- The Washington Times - Monday, May 22, 2000

McKinley Marketing Partners is one company that does not live to promote itself. The Alexandria-based specialized staffing company, instead, thrives on promoting Fortune 500 companies and local Internet start-ups.

McKinley founder and president Michelle Boggs decided five years ago to capitalize on the tight labor market and rising demand among the nation's largest companies for short-term marketing help.

"As the technology world has taken off, we've seen a lot of demand," Ms. Boggs said.

Companies across industries and throughout the nation solicit interim marketing managers from McKinley for short-term projects. McKinley provides companies nationwide like Celestial Seasonings, Qwest Communications, U.S. West and Bell Atlantic, with substitute managers.

Hiring temporary marketing staff is a profitable trend that is taking off across a variety of industries, according Sallie Mitchell, director of brand development for the Public Relations Society of America.

Interim marketing managers can offer a fresh perspective and do not get paid benefits by the company, she noted.

"You're not incurring the payroll investment, so you can hire a public relations or marketing mercenary with the advantage of outside eyes," she said. "It's a wonderful partnership."

Bell Atlantic Communications Inc., the long-distance subsidiary or Bell Atlantic, has been working with McKinley for the past five years.

"We were looking for short-term help, but the right help," said Mark Adams, director of consumer mass markets at Bell Atlantic Communications.

"They (McKinley managers) can really hit the ground running with very little training," he added.

"It's four o'clock and they want somebody on the project by noon on Monday," said Marcia Call, the director of business development at McKinley.

When a client calls, Ms. Call logs on to McKinley's proprietary database to find the right interim manager for the client, one with some knowledge of the industry in which they'll be placed.

"We're looking for [marketing] experts who can then translate across industries," Ms. Call said.

The database contains thousands of expert marketers, so if one must leave an assignment prematurely, he or she can be replaced without burdening the client. But the company has about 200 to 300 active contractors at any given time. "That allows us to get to know everyone," Ms. Boggs said.

Ms. Boggs said handling thousands of managers like other staffing firms, would be too complicated and could hurt customer service.

McKinley's supplies managers to about 50 and 100 client organizations. But, within one client organization, McKinley could have several contracts. Bell Atlantic, for example, has 30 different contracts within the company.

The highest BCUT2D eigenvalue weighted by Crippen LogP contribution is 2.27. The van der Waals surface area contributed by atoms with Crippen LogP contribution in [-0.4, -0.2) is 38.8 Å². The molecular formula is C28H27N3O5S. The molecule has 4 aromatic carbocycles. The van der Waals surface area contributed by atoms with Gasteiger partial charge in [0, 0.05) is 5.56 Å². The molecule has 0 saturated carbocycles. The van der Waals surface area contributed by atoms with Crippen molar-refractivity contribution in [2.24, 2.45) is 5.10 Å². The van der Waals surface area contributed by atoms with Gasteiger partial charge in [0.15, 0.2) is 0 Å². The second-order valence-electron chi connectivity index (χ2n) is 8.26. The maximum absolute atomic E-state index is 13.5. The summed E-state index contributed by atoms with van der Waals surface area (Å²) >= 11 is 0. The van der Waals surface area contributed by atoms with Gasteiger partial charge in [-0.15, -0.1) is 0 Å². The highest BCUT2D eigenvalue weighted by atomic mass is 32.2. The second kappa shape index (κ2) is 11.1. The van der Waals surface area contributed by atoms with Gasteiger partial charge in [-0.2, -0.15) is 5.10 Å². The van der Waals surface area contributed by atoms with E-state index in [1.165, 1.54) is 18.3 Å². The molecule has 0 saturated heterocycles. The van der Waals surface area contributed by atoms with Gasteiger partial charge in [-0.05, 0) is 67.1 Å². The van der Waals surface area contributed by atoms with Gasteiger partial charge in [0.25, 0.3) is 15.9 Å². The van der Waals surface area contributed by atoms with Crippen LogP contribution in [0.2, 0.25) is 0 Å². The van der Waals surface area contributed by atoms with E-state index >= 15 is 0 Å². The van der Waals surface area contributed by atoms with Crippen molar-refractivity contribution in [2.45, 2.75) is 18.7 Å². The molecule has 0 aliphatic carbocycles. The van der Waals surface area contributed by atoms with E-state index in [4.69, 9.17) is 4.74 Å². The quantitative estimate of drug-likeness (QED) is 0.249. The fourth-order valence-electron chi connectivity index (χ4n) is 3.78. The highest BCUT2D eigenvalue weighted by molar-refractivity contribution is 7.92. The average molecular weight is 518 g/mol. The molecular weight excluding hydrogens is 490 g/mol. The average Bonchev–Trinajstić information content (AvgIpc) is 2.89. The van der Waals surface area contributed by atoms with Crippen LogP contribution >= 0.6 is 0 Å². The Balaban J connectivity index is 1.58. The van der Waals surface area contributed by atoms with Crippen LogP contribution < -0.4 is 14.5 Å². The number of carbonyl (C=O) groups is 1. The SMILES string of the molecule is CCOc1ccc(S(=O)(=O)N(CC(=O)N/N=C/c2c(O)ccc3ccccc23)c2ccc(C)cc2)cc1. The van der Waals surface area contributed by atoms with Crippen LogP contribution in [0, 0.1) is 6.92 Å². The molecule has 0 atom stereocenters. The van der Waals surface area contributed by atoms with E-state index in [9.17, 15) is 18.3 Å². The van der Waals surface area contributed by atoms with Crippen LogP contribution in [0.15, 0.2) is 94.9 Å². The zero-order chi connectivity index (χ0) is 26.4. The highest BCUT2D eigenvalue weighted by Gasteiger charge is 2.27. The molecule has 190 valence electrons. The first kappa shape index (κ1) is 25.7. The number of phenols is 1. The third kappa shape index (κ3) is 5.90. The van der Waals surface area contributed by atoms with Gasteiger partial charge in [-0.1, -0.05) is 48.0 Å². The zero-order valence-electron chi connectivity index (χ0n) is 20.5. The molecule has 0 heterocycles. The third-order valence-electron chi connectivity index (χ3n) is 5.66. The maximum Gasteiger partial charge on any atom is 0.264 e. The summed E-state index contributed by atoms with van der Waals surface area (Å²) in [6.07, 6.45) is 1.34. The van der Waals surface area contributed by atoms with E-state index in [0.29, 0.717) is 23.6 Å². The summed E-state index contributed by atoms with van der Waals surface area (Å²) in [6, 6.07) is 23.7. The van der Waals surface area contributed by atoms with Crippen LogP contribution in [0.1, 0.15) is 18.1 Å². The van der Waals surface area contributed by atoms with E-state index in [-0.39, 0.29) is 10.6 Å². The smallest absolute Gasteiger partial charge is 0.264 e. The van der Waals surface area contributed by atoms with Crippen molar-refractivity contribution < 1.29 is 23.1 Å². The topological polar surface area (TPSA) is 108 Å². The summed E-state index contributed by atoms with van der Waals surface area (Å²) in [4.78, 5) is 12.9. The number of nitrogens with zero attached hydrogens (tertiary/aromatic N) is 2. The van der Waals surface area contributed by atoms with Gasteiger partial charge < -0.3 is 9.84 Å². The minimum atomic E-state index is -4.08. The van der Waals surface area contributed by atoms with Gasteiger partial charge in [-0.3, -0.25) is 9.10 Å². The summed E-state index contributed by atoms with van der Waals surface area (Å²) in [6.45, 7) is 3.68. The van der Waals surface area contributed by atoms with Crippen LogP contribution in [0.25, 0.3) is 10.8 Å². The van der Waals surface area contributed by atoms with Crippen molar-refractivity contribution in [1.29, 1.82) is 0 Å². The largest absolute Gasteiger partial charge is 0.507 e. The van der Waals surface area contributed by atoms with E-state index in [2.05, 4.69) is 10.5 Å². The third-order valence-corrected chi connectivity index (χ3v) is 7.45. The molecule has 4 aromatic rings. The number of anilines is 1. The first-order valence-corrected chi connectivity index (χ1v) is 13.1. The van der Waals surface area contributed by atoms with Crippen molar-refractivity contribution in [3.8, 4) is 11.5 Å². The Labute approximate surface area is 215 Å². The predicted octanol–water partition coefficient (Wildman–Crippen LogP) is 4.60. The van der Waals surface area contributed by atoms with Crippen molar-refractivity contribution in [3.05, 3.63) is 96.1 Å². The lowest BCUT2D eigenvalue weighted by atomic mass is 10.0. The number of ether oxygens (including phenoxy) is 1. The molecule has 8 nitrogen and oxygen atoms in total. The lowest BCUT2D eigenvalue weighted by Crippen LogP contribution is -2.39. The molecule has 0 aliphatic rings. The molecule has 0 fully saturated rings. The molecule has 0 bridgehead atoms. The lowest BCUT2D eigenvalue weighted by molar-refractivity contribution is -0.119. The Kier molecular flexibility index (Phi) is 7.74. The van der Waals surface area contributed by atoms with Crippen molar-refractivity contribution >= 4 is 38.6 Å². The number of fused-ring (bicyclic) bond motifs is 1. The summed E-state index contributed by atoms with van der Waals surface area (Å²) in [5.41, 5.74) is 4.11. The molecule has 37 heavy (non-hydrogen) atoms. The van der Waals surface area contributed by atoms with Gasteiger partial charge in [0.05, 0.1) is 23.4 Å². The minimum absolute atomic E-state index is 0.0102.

Bell Atlantic used McKinley managers to help with developing strategies for sales, product development, promotions and customer service.

"Basically, we never have as much head count as we want so we're always going to be using McKinley to augment our staff," Mr. Adams said. "The corporation is always going to say 'Could you do this with two or three less people?' "

The demand for McKinley's services is evident in the company's revenues, which increased 84 percent for its first quarter ended March 31 compared with the like quarter last year. The company reported 1999 annual revenues at about $9 million and projects its 2000 revenues to grow to about $13 million.

"It's a tight labor market, but that doesn't mean people aren't coming our way," Ms. Boggs said.

Mrs. Mitchell of PRSA said the staffing industry is booming because these days specialized public relations and marketing companies are having to turn clients away for lack of staff.

Ms. Boggs said one of the main reasons her interim managers decide to work as independent contractors, is the flexibility involved. Some want to work only a few days a week or want time to work at another job.

Rebecca Jackson, a former MCI marketing manager joined McKinley in 1997 so she could work part time and spend more time with her family.

Another manager, Jodi McGuire, who works in the Denver office, said working with McKinley allows her to remain in the marketing world with a flexible schedule so she too can be with her children.

"They give us their parameters and we match that with the client requests," Ms. Boggs said. McKinley is located in the heart of Old Town Alexandria where Ms. Boggs has lived for 14 years. The townhouse office houses only 16 employees and her chief morale officer, "Mac," a 100-pound golden retriever, named after the company.

The company also has an office in Los Angeles and Denver, and the company plans to open two more offices this year in San Francisco and Dallas.

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